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Audio Feature: Hudson River stories

Aug 04, 2018 9:55 am
Here are some stories from the Hudson River this week. Click here to hear an audio version of this report. (5:38)

The Stevens Institute reports temperatures this week in the Hudson River at Schodack Island were between 78 and 81 degrees, slightly cooler than last week.

Brian Nearing reports in the Albany Times Union that the Port of Coeymans wants to make their temporary expansion into Hudson permanent. Four years ago the Port was allowed to temporarily expand to work on the Tappan Zee bridge project. Last week, a "subsidiary of port owner Carver Laraway" asked the U.S. Army Corps of Engineers and the state Department of Environmental Conservation for permanent status for a riverfront complex of trestles and cranes. Some of those cranes extend more than 270 feet into the Hudson River from the port. Nearing predicts that approval for the expansion "could make the privately owned port a more direct competitor of the publicly owned Port of Albany, which has been controlled by a state-appointed commission representing Albany and Rensselaer since the 1930s." The large cranes and trestles added four years ago were supposed to be removed, but now, General Counsel George McHugh said Aug. 1, they hope to keep them and lure other business there. Rich Hendrick, general manager of the Port of Albany, said if Laraway's request is approved "it will certainly benefit him ... up here, when I say something is going to be temporary, it stays temporary." Read the full story in the Albany Times Union.

Brian Nearing reports in the Albany Times Union that The Nature Conservancy released a report Aug. 1 imagining 1,800 projects from drainage culverts to rebuilt sewer plants to keep the Hudson River healthy. The report proposes 81 projects in Greene County, 37 in Schoharie County, and 391 in Columbia County. In Albany County, there are proposals for 141 projects, and another 137 in Rensselaer County. Cleaning up all the sewage overflows into the Hudson River from towns and cities along the waterway are some of the largest projects in the report, which included input from local government officials and the Hudson River Foundation, Hudson River Sloop Clearwater, Riverkeeper, Scenic Hudson, Lower Hudson Valley Coalition of Conservation Districts, and the Hudson River Watershed Alliance. "This report calls for a lot of infrastructure," said Andy Peck, freshwater projects manager for The Nature Conservancy. "Roads, culverts, wastewater treatment are all big concerns from the communities. Also, it calls for enhanced access to the river for recreation, reflecting the economic importance of tourism to the region." Read the full story in the Albany Times Union.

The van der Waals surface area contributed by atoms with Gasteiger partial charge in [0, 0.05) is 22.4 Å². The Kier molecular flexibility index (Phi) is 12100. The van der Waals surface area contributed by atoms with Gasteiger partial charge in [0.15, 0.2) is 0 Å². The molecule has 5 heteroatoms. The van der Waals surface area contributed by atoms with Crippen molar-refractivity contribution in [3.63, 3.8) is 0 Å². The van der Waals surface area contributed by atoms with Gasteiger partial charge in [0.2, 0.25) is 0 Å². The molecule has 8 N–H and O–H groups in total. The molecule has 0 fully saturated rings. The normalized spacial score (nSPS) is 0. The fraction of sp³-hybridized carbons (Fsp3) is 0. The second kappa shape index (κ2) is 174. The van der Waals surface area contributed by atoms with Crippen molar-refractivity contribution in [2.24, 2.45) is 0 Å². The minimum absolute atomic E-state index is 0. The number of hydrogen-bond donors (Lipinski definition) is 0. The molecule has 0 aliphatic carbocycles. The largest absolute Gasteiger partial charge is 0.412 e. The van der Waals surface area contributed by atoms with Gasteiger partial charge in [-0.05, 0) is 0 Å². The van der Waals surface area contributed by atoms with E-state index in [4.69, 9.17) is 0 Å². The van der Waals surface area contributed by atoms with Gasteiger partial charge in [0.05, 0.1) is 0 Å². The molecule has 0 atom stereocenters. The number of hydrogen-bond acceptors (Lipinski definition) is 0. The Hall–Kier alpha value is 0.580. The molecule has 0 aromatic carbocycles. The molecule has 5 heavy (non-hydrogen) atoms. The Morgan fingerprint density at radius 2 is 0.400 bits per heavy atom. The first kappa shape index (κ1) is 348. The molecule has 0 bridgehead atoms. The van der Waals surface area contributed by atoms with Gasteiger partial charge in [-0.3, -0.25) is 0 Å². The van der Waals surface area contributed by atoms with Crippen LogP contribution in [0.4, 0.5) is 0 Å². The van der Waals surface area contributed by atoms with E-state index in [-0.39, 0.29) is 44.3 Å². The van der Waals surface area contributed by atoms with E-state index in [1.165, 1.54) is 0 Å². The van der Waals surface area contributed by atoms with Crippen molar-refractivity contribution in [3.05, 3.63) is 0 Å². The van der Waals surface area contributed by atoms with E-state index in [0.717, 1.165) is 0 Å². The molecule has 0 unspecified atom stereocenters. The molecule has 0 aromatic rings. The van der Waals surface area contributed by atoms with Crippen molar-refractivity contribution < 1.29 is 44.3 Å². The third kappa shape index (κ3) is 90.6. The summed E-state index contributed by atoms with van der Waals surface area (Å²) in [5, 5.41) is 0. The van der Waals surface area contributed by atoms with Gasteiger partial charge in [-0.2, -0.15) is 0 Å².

Spectrum News reports that the body of 49-year-old Paul Moschitta was found in the Hudson River this week. Moschitta was the swimmer who went missing last month after trying to help another swimmer in distress. Moschitta went missing in the Hudson near Waryas Park, and while the swimmer he was trying to help was rescued, Maschitta did not resurface. Read the full story at the Spectrum website.

Lia Eustachewich reported in The New York Post Aug. 1 that an 8.5-inch oyster weighing 1.3 pounds was pulled from below a pier in Manhattan. The Post makes the fuzzy claim that "it could be the biggest bivalve ever found in the Hudson River." Hudson River observers think it is a good sign. “For a long time we’ve been talking about how the Hudson River Park’s sanctuary waters really support this ecological abundance of 70 species of fish,” Nicolette Witcher, the Hudson River Park Trust’s vice president of environment and education, told the Tribe Tribune. “These oysters are a nice manifestation of that.” Read the fullstory in The New York Post.
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